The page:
Again she - grandmother Ivana, once a skillful girl from the village of Sindzhirliy, sewed and embroidered the flag of the Volov's detachment. The flag bearer is Grandma Ivana's brother.

The church also announced the joining of the Sindzhirliy people to the revolt, which revolted together with the neighboring villages. Priest Dimitar (father of teacher Kolyo) rang the bell on the fateful day and sent his son to Volov's detachment.

"During this time, the people of Verigovo are already completely ready - rifles, gunpowder, rusks. The whole village rises - with the children. The men harness the oxen to the cars, filled with all their belongings. Women with children on strainers - on their backs. They set off for Koprivshtitsa on foot through the Balkan to help the insurgents. To fight! The whole village is being exported! To the left one! Priest Dimitar burn his house in fire so that there would be no going back. Many people in the village of Sindzhirliy follow this example and also set fire to their houses so that they have nowhere to return."

I'm listening carefully!

What times! What people!

"Until now, they say, a Turk could not went after dusk trough the village."

"The next day, however, the Turks arrived and set fire to the whole village - everything was burned!"

The people of Sindzhirliy arrived in Koprivshtitsa, but from there they were returned to the village of Klisura - they needed help there. But the Turks are waiting for them on Zli Dol and kill them all. Only a handful of people survive and the flag carrier - a very brave man - manages to save the flag.

Here she shows me the flag lying opposite us.

"Together with a group of people from Koprivshtitsa they are leaving for Romania. They stopped in the village of Byala, near Ruse, where they were attacked by a Turkish loss and managed to capture some of the group. They managed to save the flag by handing it over to a shepherd. The shepherd carries the flag to a local church, where the priest guards it. Much later - Grandma Stoyna says with tears in her eyes - people come from Byala and want to see the flag, kiss it…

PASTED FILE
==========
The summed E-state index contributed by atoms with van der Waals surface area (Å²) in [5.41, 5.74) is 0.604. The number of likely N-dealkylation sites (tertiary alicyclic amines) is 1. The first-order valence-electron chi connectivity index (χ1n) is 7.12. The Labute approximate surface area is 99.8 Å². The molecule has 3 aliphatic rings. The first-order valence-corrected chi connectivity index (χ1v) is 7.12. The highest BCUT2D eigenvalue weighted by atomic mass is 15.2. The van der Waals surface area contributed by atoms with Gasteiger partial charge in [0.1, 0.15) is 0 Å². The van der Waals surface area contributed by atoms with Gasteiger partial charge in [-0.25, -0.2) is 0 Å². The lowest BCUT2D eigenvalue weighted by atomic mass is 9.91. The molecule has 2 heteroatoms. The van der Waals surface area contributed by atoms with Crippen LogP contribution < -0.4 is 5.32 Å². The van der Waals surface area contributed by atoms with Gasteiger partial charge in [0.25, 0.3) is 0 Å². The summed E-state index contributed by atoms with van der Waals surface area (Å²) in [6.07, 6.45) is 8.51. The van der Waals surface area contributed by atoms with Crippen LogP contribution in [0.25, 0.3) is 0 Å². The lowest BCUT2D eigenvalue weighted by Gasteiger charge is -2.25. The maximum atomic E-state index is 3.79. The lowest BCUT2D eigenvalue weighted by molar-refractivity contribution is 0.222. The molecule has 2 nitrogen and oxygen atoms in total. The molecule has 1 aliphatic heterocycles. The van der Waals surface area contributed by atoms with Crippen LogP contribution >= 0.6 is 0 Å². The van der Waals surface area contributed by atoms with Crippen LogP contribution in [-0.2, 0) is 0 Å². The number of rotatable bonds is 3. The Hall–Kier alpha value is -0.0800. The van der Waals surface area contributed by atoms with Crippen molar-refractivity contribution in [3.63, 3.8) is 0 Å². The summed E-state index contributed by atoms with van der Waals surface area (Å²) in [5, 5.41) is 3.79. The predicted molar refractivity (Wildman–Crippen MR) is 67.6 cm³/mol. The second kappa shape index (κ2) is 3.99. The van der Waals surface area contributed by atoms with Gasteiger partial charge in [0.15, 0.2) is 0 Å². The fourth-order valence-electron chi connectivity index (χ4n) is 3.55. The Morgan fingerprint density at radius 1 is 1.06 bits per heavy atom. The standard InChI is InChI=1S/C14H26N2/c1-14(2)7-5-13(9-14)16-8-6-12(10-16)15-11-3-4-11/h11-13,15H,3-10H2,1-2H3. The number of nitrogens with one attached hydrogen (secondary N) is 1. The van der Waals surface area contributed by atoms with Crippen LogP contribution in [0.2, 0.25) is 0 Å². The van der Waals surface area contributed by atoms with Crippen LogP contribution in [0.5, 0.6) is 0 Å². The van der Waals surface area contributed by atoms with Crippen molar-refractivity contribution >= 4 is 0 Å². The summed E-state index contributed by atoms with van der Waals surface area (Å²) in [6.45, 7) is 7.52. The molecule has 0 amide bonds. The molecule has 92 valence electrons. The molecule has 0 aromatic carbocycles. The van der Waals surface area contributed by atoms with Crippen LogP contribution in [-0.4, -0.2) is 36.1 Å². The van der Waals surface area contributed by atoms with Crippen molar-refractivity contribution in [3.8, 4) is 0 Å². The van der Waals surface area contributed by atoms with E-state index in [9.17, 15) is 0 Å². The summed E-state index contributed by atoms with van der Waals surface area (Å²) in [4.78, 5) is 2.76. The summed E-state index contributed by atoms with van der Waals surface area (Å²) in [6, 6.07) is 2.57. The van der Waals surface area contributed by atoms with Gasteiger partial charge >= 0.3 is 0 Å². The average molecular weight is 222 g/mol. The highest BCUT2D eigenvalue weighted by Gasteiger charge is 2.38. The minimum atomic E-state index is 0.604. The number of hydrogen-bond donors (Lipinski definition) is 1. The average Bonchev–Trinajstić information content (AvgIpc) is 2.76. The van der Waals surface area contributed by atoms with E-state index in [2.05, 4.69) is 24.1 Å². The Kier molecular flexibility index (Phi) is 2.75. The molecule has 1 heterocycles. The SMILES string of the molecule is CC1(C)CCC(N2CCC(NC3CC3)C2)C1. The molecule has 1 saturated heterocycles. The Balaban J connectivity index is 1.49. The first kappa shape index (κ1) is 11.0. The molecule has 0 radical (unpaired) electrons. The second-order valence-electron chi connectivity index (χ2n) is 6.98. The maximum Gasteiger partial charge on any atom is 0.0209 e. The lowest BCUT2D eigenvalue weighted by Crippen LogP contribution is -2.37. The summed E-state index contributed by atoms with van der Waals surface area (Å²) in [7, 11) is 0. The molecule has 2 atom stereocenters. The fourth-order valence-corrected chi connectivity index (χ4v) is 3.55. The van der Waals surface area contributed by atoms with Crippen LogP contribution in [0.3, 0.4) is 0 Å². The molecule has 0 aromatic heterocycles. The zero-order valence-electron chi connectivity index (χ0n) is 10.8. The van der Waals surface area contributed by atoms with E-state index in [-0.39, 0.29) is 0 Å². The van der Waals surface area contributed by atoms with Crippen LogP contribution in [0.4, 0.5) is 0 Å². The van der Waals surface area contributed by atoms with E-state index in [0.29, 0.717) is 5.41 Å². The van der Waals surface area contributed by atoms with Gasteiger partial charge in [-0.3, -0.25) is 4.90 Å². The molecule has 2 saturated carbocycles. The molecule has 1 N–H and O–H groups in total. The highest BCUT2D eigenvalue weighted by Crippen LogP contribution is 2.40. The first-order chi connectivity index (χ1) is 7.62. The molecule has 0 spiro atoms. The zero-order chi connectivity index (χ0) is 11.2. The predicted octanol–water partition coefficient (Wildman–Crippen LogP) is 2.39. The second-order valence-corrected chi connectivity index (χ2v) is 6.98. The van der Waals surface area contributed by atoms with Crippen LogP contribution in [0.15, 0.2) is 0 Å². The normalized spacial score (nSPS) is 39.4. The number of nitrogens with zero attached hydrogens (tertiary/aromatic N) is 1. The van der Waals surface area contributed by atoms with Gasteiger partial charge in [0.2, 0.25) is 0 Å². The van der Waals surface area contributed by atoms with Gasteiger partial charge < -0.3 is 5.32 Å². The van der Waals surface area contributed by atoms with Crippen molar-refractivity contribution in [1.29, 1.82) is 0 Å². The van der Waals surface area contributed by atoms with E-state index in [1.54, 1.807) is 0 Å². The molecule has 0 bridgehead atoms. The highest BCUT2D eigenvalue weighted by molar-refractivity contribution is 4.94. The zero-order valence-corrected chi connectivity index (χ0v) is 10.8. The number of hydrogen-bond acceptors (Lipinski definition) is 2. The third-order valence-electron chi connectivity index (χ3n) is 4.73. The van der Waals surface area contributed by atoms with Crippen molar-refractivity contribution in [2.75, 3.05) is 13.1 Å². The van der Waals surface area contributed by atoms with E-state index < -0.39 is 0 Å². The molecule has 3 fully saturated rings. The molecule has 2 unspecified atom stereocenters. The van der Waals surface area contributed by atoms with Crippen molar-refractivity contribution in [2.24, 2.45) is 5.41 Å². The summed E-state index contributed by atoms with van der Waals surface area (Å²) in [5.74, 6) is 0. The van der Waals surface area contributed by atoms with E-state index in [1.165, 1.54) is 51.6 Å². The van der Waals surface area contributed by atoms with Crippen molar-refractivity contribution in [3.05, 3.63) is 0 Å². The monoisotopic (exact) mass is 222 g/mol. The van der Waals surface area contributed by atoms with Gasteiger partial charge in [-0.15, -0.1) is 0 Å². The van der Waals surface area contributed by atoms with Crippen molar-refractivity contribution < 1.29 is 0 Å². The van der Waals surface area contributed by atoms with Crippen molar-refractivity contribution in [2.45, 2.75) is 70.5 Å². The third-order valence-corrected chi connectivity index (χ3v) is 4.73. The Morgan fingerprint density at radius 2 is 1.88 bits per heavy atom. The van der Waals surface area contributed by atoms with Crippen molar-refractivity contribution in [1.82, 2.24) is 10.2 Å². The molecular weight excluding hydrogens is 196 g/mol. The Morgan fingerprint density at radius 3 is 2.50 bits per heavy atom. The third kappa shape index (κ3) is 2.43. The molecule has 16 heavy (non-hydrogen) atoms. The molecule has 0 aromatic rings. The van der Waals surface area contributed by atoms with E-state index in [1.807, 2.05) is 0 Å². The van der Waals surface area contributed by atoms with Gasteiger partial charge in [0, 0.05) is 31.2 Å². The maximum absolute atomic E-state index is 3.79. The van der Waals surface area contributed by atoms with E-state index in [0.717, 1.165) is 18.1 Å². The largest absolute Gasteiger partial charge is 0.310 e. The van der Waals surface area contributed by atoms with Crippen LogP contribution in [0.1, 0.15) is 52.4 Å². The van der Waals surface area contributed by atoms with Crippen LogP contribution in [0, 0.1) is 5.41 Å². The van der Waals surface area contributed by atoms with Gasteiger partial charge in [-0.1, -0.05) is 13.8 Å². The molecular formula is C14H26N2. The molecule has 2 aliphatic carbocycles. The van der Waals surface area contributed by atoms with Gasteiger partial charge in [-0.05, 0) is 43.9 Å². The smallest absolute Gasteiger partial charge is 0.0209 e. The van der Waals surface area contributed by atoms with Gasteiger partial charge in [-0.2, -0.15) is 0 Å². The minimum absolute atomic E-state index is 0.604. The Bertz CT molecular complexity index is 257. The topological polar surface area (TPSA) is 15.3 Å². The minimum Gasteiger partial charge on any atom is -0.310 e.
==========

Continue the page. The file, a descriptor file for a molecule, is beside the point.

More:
From Byala they carried the flag to Shumen in the house-museum of Panayot Volov. From there, the flag left for Sofia, where it was kept until 1944 in the fund of the Ethnographic Museum, when it was burned during the bombing of Sofia during World War II.

Currently, at the initiative of the donor Boyno Markovski, today the flag of the Shumen apostle, a merchant of Gyul oil, has been restored, consecrated and every true Bulgarian can see it here in the temple, kiss it and worship it.

During this time, her husband, Grandpa Petko, began mowing the lawn in the churchyard.

At last, Grandma Stoyna tells me to wait as she slowly climbs the stairs. He entered her house and after a while showed up, handing me a reprinted article from August 11, 2011 in the newspaper "Shumenska Zarya", where, along with the exclusive story about Volov, about the "Shumen flag", about which I have already told you and to which I touched, for Levski, he also came here, to this very sacred place for Bulgarian freedom, for the "Verigovski Apriltsi" (Volov chooses from here the most representatives-delegates for the first Grand National Assembly in Oborishte, as well as his rebels), a valuable book written in 1996 by two patriotic people of Hisarya about the horrors and fires after the defeat of the uprising, is a photo of her.

This is Grandma Stoyna - a true heart Bulgarian woman!

This is the history of St. Dimitar church, a witness of those long-gone and so brave times!

And you, my dear friends, do not miss to visit and see all the photo moments from the epic story of Grandma Stoyna!

How to get to St Dimitar church in the Verigovo district?

Have a nice and charming walk around!